1755, from brilliant + -ance. Figurative good sense (of wit, cleverness, etc.) is from 1779. Distinguished from brilliancy in that the latter often is placed on things quantifiable in degrees.
strange psychological capability
- the standard of becoming magnificent or splendid or grand
- a light in the field of sight that's brighter versus brightness to which the eyes tend to be adapted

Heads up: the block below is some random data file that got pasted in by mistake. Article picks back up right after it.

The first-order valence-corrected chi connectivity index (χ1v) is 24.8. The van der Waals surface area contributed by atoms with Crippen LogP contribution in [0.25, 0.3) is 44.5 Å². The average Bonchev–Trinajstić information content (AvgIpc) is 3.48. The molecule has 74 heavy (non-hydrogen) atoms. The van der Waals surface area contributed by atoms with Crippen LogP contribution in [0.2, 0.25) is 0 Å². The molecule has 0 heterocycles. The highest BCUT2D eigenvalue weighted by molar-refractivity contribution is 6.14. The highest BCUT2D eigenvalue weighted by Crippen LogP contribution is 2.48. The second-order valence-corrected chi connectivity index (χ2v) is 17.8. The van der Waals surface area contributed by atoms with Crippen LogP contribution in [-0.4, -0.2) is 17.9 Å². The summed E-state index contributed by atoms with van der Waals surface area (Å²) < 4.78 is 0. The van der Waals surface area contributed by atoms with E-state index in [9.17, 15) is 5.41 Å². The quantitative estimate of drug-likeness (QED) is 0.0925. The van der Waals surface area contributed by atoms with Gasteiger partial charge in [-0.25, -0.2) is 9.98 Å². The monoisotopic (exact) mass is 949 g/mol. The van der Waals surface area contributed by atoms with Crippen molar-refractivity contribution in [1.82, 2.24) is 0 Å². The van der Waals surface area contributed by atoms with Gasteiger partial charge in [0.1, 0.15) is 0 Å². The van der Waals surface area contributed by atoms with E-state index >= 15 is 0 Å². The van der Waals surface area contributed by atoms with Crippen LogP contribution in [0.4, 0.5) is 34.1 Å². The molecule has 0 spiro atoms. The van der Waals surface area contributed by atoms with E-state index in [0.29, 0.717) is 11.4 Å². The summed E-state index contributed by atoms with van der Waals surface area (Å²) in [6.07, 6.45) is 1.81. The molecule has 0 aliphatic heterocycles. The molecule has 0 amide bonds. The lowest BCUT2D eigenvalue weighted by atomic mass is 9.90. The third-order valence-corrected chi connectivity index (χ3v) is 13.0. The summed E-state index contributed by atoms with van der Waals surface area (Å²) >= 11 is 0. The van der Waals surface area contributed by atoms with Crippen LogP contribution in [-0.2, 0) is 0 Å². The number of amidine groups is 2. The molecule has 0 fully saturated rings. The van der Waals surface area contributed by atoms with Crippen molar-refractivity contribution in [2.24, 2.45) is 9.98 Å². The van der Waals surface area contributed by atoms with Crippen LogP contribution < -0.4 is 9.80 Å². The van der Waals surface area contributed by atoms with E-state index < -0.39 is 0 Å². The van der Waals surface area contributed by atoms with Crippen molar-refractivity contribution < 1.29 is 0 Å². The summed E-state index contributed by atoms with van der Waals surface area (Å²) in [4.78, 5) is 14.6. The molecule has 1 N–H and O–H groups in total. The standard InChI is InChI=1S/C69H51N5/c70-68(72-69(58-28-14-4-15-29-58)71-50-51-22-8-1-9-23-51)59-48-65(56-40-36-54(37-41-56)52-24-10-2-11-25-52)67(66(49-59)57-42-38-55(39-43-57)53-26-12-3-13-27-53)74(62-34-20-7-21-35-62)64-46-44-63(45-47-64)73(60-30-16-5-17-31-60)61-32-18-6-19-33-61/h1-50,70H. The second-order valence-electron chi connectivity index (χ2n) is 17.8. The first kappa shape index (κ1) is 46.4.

For the rest, Spencer's doctrine is valuable more as stimulating to thought by its originality and width of view than as offering direct solutions of ethical problems. Following up the same line of thought, Leslie Stephen with less brilliance but more attention to scientific method has worked out in his Science of Ethics (1882) the conception of morality as a function of the social organism: while Professor S.